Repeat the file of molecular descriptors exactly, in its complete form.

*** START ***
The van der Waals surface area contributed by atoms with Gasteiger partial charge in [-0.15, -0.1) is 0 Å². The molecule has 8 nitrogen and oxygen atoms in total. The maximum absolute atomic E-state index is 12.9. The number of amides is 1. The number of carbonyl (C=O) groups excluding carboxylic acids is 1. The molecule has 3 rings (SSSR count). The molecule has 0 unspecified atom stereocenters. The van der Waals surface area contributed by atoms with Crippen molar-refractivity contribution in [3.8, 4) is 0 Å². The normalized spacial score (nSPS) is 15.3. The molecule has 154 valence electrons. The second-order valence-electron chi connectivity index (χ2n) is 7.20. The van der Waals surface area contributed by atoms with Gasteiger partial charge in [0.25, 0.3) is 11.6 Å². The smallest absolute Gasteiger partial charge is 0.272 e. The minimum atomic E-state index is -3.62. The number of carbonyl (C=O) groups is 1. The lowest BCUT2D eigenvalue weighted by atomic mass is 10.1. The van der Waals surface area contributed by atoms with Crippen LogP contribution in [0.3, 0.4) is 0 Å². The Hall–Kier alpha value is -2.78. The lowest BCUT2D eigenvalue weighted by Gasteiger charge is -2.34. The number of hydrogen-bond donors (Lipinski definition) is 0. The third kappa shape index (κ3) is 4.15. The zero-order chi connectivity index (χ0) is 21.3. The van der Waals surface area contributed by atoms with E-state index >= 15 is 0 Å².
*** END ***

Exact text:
The van der Waals surface area contributed by atoms with Gasteiger partial charge in [-0.15, -0.1) is 0 Å². The molecule has 8 nitrogen and oxygen atoms in total. The maximum absolute atomic E-state index is 12.9. The number of amides is 1. The number of carbonyl (C=O) groups excluding carboxylic acids is 1. The molecule has 3 rings (SSSR count). The molecule has 0 unspecified atom stereocenters. The van der Waals surface area contributed by atoms with Crippen molar-refractivity contribution in [3.8, 4) is 0 Å². The normalized spacial score (nSPS) is 15.3. The molecule has 154 valence electrons. The second-order valence-electron chi connectivity index (χ2n) is 7.20. The van der Waals surface area contributed by atoms with Gasteiger partial charge in [0.25, 0.3) is 11.6 Å². The smallest absolute Gasteiger partial charge is 0.272 e. The minimum atomic E-state index is -3.62. The number of carbonyl (C=O) groups is 1. The lowest BCUT2D eigenvalue weighted by atomic mass is 10.1. The van der Waals surface area contributed by atoms with Crippen LogP contribution in [0.3, 0.4) is 0 Å². The Hall–Kier alpha value is -2.78. The lowest BCUT2D eigenvalue weighted by Gasteiger charge is -2.34. The number of hydrogen-bond donors (Lipinski definition) is 0. The third kappa shape index (κ3) is 4.15. The zero-order chi connectivity index (χ0) is 21.3. The van der Waals surface area contributed by atoms with E-state index >= 15 is 0 Å².